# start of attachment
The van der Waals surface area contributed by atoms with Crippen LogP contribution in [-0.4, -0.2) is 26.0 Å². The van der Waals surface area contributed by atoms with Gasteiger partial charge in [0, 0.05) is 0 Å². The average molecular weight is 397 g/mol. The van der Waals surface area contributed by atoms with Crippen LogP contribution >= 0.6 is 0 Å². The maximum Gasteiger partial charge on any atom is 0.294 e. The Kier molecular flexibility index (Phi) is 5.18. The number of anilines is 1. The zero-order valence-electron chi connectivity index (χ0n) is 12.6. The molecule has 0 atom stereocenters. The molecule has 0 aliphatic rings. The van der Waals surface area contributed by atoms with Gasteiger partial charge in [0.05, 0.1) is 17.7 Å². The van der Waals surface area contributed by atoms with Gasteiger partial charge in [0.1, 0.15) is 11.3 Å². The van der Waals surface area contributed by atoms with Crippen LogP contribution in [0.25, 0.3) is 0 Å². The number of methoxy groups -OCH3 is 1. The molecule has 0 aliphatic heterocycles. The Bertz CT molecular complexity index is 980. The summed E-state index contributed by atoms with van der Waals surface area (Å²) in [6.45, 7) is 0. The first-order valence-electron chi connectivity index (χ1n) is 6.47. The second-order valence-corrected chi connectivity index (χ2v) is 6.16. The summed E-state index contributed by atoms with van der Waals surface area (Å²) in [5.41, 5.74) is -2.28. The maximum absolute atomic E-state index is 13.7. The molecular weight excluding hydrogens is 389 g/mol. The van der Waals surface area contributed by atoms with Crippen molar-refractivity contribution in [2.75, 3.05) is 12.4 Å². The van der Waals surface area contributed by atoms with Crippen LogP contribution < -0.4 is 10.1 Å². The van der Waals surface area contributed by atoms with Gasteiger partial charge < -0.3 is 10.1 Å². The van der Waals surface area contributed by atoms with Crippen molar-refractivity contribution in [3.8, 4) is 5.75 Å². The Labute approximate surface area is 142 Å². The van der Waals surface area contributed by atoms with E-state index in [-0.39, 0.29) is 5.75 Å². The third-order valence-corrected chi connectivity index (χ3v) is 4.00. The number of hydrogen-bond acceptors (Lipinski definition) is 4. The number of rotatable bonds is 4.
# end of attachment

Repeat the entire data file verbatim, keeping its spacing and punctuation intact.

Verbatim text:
The van der Waals surface area contributed by atoms with Crippen LogP contribution in [-0.4, -0.2) is 26.0 Å². The van der Waals surface area contributed by atoms with Gasteiger partial charge in [0, 0.05) is 0 Å². The average molecular weight is 397 g/mol. The van der Waals surface area contributed by atoms with Crippen LogP contribution >= 0.6 is 0 Å². The maximum Gasteiger partial charge on any atom is 0.294 e. The Kier molecular flexibility index (Phi) is 5.18. The number of anilines is 1. The zero-order valence-electron chi connectivity index (χ0n) is 12.6. The molecule has 0 atom stereocenters. The molecule has 0 aliphatic rings. The van der Waals surface area contributed by atoms with Gasteiger partial charge in [0.05, 0.1) is 17.7 Å². The van der Waals surface area contributed by atoms with Gasteiger partial charge in [0.1, 0.15) is 11.3 Å². The van der Waals surface area contributed by atoms with Crippen LogP contribution in [0.25, 0.3) is 0 Å². The number of methoxy groups -OCH3 is 1. The molecule has 0 aliphatic heterocycles. The Bertz CT molecular complexity index is 980. The summed E-state index contributed by atoms with van der Waals surface area (Å²) in [6.45, 7) is 0. The first-order valence-electron chi connectivity index (χ1n) is 6.47. The second-order valence-corrected chi connectivity index (χ2v) is 6.16. The summed E-state index contributed by atoms with van der Waals surface area (Å²) in [5.41, 5.74) is -2.28. The maximum absolute atomic E-state index is 13.7. The molecular weight excluding hydrogens is 389 g/mol. The van der Waals surface area contributed by atoms with Crippen molar-refractivity contribution in [2.75, 3.05) is 12.4 Å². The van der Waals surface area contributed by atoms with Crippen LogP contribution < -0.4 is 10.1 Å². The van der Waals surface area contributed by atoms with Gasteiger partial charge < -0.3 is 10.1 Å². The van der Waals surface area contributed by atoms with Crippen molar-refractivity contribution in [3.8, 4) is 5.75 Å². The Labute approximate surface area is 142 Å². The van der Waals surface area contributed by atoms with E-state index in [-0.39, 0.29) is 5.75 Å². The third-order valence-corrected chi connectivity index (χ3v) is 4.00. The number of hydrogen-bond acceptors (Lipinski definition) is 4. The number of rotatable bonds is 4.